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What does Dominic Grieve's debate amendment mean for Theresa May's Brexit deal?

The Dominic Grieve amendment intends to increase the power of MPs to decide what kind of Brexit, or no Brexit, will transpire. Photo: PA

The point of the Grieve amendment, that may be voted on Tuesday, is to make next week's vote on Theresa May's Brexit plan more "meaningful" - and to increase the power of MPs to decide what kind of Brexit, or no Brexit, will transpire.

The point is that right now if she loses the vote on her Brexit plan, as she is set to do, she has to bring back a Plan B to MPs within 21 days, but MPs have no power to amend or alter that Plan B.

But if the Grieve amendment is carried, MPs would at that point have the power to change her Plan B.

Now this I am afraid is where it all gets surreal and complicated. PLEASE BEAR WITH ME. For Remainers and soft Brexiters, Grieve's amendment eliminates the risk of a hard no-deal Brexit, because it would give MPs power to vote against a hard, no-deal Brexit.

And they believe probably correctly, that a majority of MPs oppose a hard no-deal Brexit. So the Brexiters of the European Research Group will vote against Grieve's amendment, because many of them want a no-deal Brexit, But they expect Grieve's amendment to carry given it is likely to be supported by Labour and other opposition parties.

If the Grieve amendment is carried, MPs would at that point have the power to change Mrs May's Plan B. Credit: PA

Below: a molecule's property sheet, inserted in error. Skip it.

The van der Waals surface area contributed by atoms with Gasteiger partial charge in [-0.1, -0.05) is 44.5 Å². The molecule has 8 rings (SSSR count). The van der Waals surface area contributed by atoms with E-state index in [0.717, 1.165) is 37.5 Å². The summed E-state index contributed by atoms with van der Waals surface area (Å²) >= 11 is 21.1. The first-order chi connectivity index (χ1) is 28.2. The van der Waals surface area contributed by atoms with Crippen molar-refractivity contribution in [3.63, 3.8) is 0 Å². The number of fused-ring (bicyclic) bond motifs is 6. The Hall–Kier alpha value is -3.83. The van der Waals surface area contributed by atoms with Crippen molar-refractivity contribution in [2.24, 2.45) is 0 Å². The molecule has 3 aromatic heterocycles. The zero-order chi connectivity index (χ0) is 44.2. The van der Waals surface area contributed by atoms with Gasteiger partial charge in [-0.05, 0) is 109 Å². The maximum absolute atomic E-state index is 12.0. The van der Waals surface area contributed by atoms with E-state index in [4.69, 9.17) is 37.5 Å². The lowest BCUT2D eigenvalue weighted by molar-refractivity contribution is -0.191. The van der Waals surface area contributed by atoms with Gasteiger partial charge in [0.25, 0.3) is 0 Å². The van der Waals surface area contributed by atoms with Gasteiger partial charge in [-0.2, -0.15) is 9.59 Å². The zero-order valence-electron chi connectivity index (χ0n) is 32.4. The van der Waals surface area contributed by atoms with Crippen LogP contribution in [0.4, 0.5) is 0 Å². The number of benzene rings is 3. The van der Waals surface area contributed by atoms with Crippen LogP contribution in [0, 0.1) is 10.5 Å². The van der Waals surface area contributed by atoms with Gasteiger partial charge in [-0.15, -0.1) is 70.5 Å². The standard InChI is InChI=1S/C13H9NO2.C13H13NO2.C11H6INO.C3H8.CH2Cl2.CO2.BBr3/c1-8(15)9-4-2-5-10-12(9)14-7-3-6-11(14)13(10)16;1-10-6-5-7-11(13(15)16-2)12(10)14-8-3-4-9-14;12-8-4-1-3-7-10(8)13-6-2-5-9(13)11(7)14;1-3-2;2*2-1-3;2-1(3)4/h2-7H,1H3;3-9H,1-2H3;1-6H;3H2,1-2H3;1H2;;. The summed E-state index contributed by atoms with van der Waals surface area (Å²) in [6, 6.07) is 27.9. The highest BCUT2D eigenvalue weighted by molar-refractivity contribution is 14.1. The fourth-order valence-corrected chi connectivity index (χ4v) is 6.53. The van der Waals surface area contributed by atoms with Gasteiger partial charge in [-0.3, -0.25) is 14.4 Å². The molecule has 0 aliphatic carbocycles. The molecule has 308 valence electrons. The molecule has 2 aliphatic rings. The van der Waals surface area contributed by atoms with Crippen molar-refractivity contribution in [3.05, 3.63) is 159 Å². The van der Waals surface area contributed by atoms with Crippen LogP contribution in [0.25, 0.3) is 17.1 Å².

So how would and should Brexiters vote next Tuesday if, as expected, Grieve's amendment carries? Should the Brexiters then vote with the government and make sure May's deal is carried - if no-deal Brexit has been taken off the table as an option?

My guess is that May and her whips think that is precisely what Brexiters would and should do - and that they secretly hope Grieve will win. However (and I told you this was mad and complicated) the Brexiters DISAGREE.

They say Grieve's amendment gives parliament the power to amend the government's plans but not in a BINDING way. They say the Remainers are wrong, that parliament could not actually take no-deal off the the table. All parliament could do would be to pass a NON-BINDING motion against no-deal.

Here is the moment of maximum pain for May. In practice Grieve's amendment could - COULD - make the majority against May's Brexit plan even bigger. Because it could increase the motivation of both Remainers and Brexiters to vote against her. I imagine that.

Some time this afternoon the penny will drop for May and her whips about all this, and at that point they will go hell-for-leather to try to kill Grieve's amendment. But make no mistake, if the Speaker allows a vote today on Grieve's motion, it will matter.